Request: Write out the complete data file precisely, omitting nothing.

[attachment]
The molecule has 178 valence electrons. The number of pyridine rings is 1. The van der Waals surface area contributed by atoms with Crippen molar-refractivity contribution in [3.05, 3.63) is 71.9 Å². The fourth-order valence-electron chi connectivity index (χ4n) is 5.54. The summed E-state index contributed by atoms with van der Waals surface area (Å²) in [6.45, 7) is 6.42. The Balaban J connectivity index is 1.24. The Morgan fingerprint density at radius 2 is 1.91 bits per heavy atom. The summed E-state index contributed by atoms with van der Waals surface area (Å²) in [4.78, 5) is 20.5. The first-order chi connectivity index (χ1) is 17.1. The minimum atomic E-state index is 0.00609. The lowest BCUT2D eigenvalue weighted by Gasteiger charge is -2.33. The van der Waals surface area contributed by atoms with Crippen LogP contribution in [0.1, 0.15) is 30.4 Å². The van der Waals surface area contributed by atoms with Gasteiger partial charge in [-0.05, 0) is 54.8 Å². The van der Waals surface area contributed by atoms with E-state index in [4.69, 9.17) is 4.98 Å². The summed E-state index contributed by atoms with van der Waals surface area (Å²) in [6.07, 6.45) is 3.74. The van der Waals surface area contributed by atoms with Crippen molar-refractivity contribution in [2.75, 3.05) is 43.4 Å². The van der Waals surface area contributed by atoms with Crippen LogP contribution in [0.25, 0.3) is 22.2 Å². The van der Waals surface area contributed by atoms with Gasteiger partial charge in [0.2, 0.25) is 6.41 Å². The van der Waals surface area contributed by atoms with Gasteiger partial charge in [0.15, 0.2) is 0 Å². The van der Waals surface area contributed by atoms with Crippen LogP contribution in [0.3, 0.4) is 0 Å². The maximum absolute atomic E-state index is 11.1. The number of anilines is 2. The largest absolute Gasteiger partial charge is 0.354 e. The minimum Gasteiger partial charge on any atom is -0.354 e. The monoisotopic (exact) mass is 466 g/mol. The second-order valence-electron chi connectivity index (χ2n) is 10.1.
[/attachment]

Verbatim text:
The molecule has 178 valence electrons. The number of pyridine rings is 1. The van der Waals surface area contributed by atoms with Crippen molar-refractivity contribution in [3.05, 3.63) is 71.9 Å². The fourth-order valence-electron chi connectivity index (χ4n) is 5.54. The summed E-state index contributed by atoms with van der Waals surface area (Å²) in [6.45, 7) is 6.42. The Balaban J connectivity index is 1.24. The Morgan fingerprint density at radius 2 is 1.91 bits per heavy atom. The summed E-state index contributed by atoms with van der Waals surface area (Å²) in [4.78, 5) is 20.5. The first-order chi connectivity index (χ1) is 17.1. The minimum atomic E-state index is 0.00609. The lowest BCUT2D eigenvalue weighted by Gasteiger charge is -2.33. The van der Waals surface area contributed by atoms with Crippen LogP contribution in [0.1, 0.15) is 30.4 Å². The van der Waals surface area contributed by atoms with Gasteiger partial charge in [-0.05, 0) is 54.8 Å². The van der Waals surface area contributed by atoms with E-state index in [4.69, 9.17) is 4.98 Å². The summed E-state index contributed by atoms with van der Waals surface area (Å²) in [6.07, 6.45) is 3.74. The van der Waals surface area contributed by atoms with Crippen molar-refractivity contribution in [2.75, 3.05) is 43.4 Å². The van der Waals surface area contributed by atoms with Crippen LogP contribution in [0.25, 0.3) is 22.2 Å². The van der Waals surface area contributed by atoms with Gasteiger partial charge in [0.2, 0.25) is 6.41 Å². The van der Waals surface area contributed by atoms with Gasteiger partial charge in [0.15, 0.2) is 0 Å². The van der Waals surface area contributed by atoms with Crippen LogP contribution in [0.3, 0.4) is 0 Å². The maximum absolute atomic E-state index is 11.1. The number of anilines is 2. The largest absolute Gasteiger partial charge is 0.354 e. The minimum Gasteiger partial charge on any atom is -0.354 e. The monoisotopic (exact) mass is 466 g/mol. The second-order valence-electron chi connectivity index (χ2n) is 10.1.